1 What is art?
There would be too much to cover even from the 1980s, so I concentrate on looking at art produced by artists shortlisted for the Turner Prize. The Turner Prize is awarded each year to an artist who has made an outstanding contribution to art in Britain during the previous 12 months. I chose the Turner Prize because I believe that many of the artists nominated for it have important things to say about the times in which we are living. (The complete list of artists shortlisted for the Turner Prize from 1984 to 2012 can be found in the Resource booklet
The artworks that you will encounter here are visually diverse, ranging from pickled cows and ceramic pots to paintings made with elephant dung and glitter. Some are beautiful, some are shocking and many might appear on first sight to be very confusing. However, taking the time to look beyond the immediate appearance of an artwork to consider what the artist might be trying to say can be immensely rewarding, and can be an outcome of using the HE approaches introduced here. While I cannot predict whether you will like all (or, indeed, any) of the artworks you will encounter this week, I hope that by the end of it you will agree that learning about contemporary art can be extremely thought-provoking. It is also worth pointing out that while I am, for reasons of space, concentrating on art produced since the 1980s, you can apply the techniques you learn here to the study of any artwork, from any period.
Week 2 asked you to consider what might be meant by a term like ‘poetry’. Your study of the visual arts will start in a similar way, asking you to offer a definition for the term ‘art’. To begin with, let us look at two artworks, one from the Renaissance and one from a Turner Prize winner.
Activity 1 Looking at two artworks
Look at Plates 1 and 2 (from the Resource booklet), and in your notebook make some notes for each one in response to the following questions. Do not spend more than a minute or two on each question.
- a.Do you like it?
- b.How does it make you feel?
- c.Is it art? Briefly explain the reasons for your answer.
Questions (a) and (c) require a simple ‘yes’ or ‘no’ answer, with some brief explanation for question (c). For question (b), you could record your immediate feelings about the works represented, using one-word answers (for example, ‘happy’ or ‘confused’) rather than complete sentences.
Your response to each question will depend largely on your taste and background. I am guessing, however, that Damien Hirst’s Mother and Child (Divided) will prompt more people to answer ‘no’ to questions (a) and (c) than will Raphael’s Madonna of the Meadow. The range of answers for the second part of question (c) is likely to be particularly wide. Personally, while I feel that Madonna of the Meadow is quite peaceful and seems to convey a feeling of warmth and tenderness, I find Mother and Child (Divided) to be pretty disturbing and I feel uncomfortable about looking at it closely.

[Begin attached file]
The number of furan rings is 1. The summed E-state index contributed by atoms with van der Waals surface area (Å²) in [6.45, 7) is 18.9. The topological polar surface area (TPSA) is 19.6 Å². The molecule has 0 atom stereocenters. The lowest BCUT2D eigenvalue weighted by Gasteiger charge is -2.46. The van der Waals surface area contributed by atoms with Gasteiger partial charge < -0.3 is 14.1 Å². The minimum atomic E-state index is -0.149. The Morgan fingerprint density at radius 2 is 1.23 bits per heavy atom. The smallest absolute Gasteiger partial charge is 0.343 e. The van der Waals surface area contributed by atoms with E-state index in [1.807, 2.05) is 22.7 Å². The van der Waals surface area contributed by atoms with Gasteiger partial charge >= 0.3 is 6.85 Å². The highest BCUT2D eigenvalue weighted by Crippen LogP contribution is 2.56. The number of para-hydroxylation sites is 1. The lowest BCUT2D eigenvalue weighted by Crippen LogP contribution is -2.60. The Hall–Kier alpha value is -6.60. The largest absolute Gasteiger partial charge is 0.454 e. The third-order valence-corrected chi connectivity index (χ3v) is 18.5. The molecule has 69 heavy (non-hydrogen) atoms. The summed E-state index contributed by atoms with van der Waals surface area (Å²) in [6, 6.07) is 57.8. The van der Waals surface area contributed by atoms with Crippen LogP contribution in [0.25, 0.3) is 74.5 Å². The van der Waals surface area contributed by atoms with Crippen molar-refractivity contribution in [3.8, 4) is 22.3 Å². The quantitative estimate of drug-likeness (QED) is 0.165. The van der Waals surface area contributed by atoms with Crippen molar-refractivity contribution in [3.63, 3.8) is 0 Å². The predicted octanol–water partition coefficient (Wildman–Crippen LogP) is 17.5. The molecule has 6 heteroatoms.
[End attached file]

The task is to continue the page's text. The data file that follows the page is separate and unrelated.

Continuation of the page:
I tested this activity on a colleague and she confessed that Mother and Child (Divided) summed up all her fears about not being able to understand contemporary art. She said, ‘I don’t know whether I’m supposed to like it or not but don’t really like to say so.’
You may already have your own feelings about contemporary art; if you have, the next activity will encourage you to get them down on paper.
Activity 2 Thinking about studying contemporary art
Now skim through these three examples of Tracey Emin’s work (from Plates 3, 8 & 9 in the Resource booklet) and then make some notes in response to the following question:
- What are your feelings about the prospect of studying contemporary art?
Since this activity is about recording your own feelings, once again there is no right or recommended answer. Perhaps you are entirely comfortable about approaching contemporary art. If so, then hopefully this material will introduce some new ways of looking at artworks produced since the 1980s. If you are at all uneasy about studying contemporary art, then hopefully this unit will give you some pointers about how you might approach artworks that seem to offer no easily identifiable meaning at first glance.